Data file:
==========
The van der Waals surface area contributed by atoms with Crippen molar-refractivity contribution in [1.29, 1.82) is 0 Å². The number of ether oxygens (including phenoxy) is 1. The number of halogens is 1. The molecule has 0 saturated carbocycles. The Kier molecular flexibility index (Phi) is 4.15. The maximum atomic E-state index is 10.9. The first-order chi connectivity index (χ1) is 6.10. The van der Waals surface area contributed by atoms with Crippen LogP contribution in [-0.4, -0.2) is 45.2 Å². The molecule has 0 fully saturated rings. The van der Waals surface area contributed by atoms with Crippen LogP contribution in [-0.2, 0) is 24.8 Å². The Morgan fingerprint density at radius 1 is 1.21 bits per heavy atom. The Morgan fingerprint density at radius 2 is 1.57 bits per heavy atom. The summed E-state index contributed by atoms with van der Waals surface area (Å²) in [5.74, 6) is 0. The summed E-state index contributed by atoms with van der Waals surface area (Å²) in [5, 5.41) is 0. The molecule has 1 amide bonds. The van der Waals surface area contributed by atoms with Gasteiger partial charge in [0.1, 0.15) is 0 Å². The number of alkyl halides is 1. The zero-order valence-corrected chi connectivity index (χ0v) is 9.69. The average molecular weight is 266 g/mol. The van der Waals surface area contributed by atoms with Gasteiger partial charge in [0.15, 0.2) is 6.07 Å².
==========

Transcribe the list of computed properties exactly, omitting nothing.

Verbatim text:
The van der Waals surface area contributed by atoms with Crippen molar-refractivity contribution in [1.29, 1.82) is 0 Å². The number of ether oxygens (including phenoxy) is 1. The number of halogens is 1. The molecule has 0 saturated carbocycles. The Kier molecular flexibility index (Phi) is 4.15. The maximum atomic E-state index is 10.9. The first-order chi connectivity index (χ1) is 6.10. The van der Waals surface area contributed by atoms with Crippen LogP contribution in [-0.4, -0.2) is 45.2 Å². The molecule has 0 fully saturated rings. The van der Waals surface area contributed by atoms with Crippen LogP contribution in [-0.2, 0) is 24.8 Å². The Morgan fingerprint density at radius 1 is 1.21 bits per heavy atom. The Morgan fingerprint density at radius 2 is 1.57 bits per heavy atom. The summed E-state index contributed by atoms with van der Waals surface area (Å²) in [5.74, 6) is 0. The summed E-state index contributed by atoms with van der Waals surface area (Å²) in [5, 5.41) is 0. The molecule has 1 amide bonds. The van der Waals surface area contributed by atoms with Gasteiger partial charge in [0.1, 0.15) is 0 Å². The number of alkyl halides is 1. The zero-order valence-corrected chi connectivity index (χ0v) is 9.69. The average molecular weight is 266 g/mol. The van der Waals surface area contributed by atoms with Gasteiger partial charge in [0.15, 0.2) is 6.07 Å².